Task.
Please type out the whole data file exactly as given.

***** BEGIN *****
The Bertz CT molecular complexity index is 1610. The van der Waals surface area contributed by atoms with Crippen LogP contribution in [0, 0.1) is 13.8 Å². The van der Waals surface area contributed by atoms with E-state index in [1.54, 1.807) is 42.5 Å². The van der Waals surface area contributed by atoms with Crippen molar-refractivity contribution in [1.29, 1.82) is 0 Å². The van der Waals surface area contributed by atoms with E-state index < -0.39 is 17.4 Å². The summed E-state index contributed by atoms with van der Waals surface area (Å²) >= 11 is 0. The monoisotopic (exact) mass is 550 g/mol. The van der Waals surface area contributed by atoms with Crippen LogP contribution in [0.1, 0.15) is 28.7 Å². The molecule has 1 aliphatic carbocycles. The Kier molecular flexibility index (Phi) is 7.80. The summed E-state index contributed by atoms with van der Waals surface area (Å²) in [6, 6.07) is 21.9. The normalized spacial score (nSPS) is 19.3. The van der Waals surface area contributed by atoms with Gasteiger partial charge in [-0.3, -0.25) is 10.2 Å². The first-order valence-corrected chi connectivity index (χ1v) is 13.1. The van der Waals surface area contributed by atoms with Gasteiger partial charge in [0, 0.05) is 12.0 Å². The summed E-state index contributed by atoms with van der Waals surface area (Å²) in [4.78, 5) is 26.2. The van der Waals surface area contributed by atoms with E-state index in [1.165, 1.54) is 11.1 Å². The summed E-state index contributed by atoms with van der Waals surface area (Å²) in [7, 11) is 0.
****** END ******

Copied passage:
The Bertz CT molecular complexity index is 1610. The van der Waals surface area contributed by atoms with Crippen LogP contribution in [0, 0.1) is 13.8 Å². The van der Waals surface area contributed by atoms with E-state index in [1.54, 1.807) is 42.5 Å². The van der Waals surface area contributed by atoms with Crippen molar-refractivity contribution in [1.29, 1.82) is 0 Å². The van der Waals surface area contributed by atoms with E-state index < -0.39 is 17.4 Å². The summed E-state index contributed by atoms with van der Waals surface area (Å²) >= 11 is 0. The monoisotopic (exact) mass is 550 g/mol. The van der Waals surface area contributed by atoms with Crippen LogP contribution in [0.1, 0.15) is 28.7 Å². The molecule has 1 aliphatic carbocycles. The Kier molecular flexibility index (Phi) is 7.80. The summed E-state index contributed by atoms with van der Waals surface area (Å²) in [6, 6.07) is 21.9. The normalized spacial score (nSPS) is 19.3. The van der Waals surface area contributed by atoms with Gasteiger partial charge in [-0.3, -0.25) is 10.2 Å². The first-order valence-corrected chi connectivity index (χ1v) is 13.1. The van der Waals surface area contributed by atoms with Gasteiger partial charge in [0, 0.05) is 12.0 Å². The summed E-state index contributed by atoms with van der Waals surface area (Å²) in [4.78, 5) is 26.2. The van der Waals surface area contributed by atoms with E-state index in [1.165, 1.54) is 11.1 Å². The summed E-state index contributed by atoms with van der Waals surface area (Å²) in [7, 11) is 0.